Trf-R is expressed by erythroblasts showing an increased expression of Trf-R from early to intermediate stages and a decreasing one with maturation. Thus, Trf-R mass reflects number of immature erythroid cells

Divergent patterns of EPO, soluble Trf-R, and GDF-15 may reflect differing physiologies of these parameters and provide insights into erythropoiesis and iron homeostasis: EPO closely reflects anemia but may also reflect erythroid suppression. Soluble Trf-R reflects overall erythropoietic activity but not necessarily ineffective erythropoiesis or dyserythropoiesis with apoptosis, which appears best reflected by GDF-15.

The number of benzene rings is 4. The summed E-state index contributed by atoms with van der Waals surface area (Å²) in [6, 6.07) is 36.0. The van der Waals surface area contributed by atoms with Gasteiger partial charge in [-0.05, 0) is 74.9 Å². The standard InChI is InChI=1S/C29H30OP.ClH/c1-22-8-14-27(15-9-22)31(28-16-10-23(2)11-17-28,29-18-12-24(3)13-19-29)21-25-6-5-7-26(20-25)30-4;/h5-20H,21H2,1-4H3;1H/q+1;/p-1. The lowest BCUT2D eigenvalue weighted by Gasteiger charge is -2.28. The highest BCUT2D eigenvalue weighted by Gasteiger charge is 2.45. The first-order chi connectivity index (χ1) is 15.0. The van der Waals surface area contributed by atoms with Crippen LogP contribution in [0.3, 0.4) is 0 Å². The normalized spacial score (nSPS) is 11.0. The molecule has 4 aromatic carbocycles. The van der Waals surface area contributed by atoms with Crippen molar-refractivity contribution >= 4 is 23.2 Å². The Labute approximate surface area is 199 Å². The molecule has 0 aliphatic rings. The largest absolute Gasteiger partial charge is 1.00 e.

Given that liver diseases impact iron homeostasis and erythropoiesis by influencing the expression and plasma concentration of hepcidin, EPO, ferritin, and transferrin, liver enzymes (alanine aminotransferase (ALT), aspartate aminotransferase (AST)) need to be tested when measuring these parameters.

Renal excretion plays a major role in clearance of hepcidin. Consistently, patients with chronic kidney diseases have higher hepcidin plasma levels. EPO is expressed in kidney, thus patient with kidney diseases show inadequate EPO concentrations. For these reasons, it is necessary to assess plasma creatinine concentration when measuring EPO and hepcidin.

Plasma levels of ferritin and hepcidin change during infection and inflammation; thus leukocyte count and the concentration of C-reactive protein (CRP) have to be tested concurrently in order to avoid obtaining biased results for ferritin and hepcidin.